Someone should remind the ‘kneeling enthusiast’ that in his entire career, Corbyn never criticised Jews, Judaism or Jewishness. He did criticise Israel and Zionism while making a clear distinction between Jews and Zionism. It is this critique of Israel and its politics that made Corbyn and the party ‘antisemitic’ in the eyes of the Zionist pressure groups. If Thornberry insists on getting on her hands and knees to ask for pardon, she ought to understand the ‘fault’ that has been attached to her party, otherwise, her conduct fits too well with the definition of insanity.
Frontrunner Sir Keir Starmer, candidate Rebecca Long-Bailey and candidate Lisa Nandy all repeated the same line. Each vowed to repair Labour’s relationships with British Jews. There is nothing inherently wrong with altering the Party’s appeal to Jews but the leadership candidates must have failed to notice that Corbyn wasted his political energy as a Party leader trying to do just that.
In the early stages of his leadership, Corbyn’s popularity was the result of the false perception that he was an ideologically principled leader. It was Corbyn’s anti-war stand, opposition to Anglo-American imperialism and Zionism that so many liked. As time passed, it became clear that Corbyn, the person, had little or nothing in common with his revolutionary image.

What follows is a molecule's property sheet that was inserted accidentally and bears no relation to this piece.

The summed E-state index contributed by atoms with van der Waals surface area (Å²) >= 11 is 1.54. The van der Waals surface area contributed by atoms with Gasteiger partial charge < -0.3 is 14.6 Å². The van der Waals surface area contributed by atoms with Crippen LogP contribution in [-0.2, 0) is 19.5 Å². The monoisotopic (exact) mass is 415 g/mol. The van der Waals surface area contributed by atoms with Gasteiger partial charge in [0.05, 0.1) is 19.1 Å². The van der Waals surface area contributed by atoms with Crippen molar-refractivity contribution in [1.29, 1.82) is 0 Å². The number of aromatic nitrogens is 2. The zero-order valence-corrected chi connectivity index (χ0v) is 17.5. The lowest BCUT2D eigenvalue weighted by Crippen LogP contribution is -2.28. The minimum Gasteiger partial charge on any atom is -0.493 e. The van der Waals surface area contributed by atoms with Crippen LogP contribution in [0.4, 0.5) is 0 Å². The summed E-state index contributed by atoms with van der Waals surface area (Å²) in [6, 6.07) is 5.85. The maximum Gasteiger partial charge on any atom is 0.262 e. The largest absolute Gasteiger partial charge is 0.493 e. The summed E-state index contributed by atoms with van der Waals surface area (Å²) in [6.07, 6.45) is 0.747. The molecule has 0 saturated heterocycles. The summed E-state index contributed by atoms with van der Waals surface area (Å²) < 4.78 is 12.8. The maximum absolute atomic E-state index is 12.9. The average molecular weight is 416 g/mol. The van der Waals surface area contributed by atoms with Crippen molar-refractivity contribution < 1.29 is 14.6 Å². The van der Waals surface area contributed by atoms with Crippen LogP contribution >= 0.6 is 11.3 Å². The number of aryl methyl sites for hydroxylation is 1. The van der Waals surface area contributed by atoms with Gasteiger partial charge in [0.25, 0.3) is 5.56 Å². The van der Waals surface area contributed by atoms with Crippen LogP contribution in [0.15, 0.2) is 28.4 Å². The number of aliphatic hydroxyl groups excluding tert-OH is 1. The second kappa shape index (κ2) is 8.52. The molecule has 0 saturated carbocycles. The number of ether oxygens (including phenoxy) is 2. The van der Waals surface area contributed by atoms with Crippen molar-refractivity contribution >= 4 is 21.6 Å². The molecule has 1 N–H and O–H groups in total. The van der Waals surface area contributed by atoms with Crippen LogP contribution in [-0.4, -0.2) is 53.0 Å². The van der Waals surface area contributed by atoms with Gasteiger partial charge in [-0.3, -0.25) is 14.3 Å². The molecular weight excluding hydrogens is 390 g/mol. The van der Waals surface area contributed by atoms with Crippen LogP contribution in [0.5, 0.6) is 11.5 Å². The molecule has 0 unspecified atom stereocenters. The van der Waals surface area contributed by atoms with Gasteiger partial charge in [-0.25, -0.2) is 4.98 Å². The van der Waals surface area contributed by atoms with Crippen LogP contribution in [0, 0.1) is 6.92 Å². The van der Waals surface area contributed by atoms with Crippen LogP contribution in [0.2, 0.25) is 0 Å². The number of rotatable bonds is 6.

The man zigzagged around every possible topic including antisemitism and Zionism, let alone Brexit. The man who at one stage was perceived as a ‘Left Icon’ publicly transformed into a caricature of a political ‘leftover.’ Corbyn lost the election because he was unfit to dwell in Number 10. The Brits realised that if Corbyn couldn’t handle a tiny foreign lobby, he would struggle to deal with Putin.
But there was a lesson entangled in Corbyn’s political demise. When Corbyn showed a bit of willingness to resist the Lobby’s pressure, his public support grew dramatically. Two weeks before the election, while being interviewed by BBC’s Andrew Neil, Corbyn refused to apologise to the Jewish community. He took a firm stand and upheld a universal anti-racist approach to discrimination. The spike in the polls was immediate.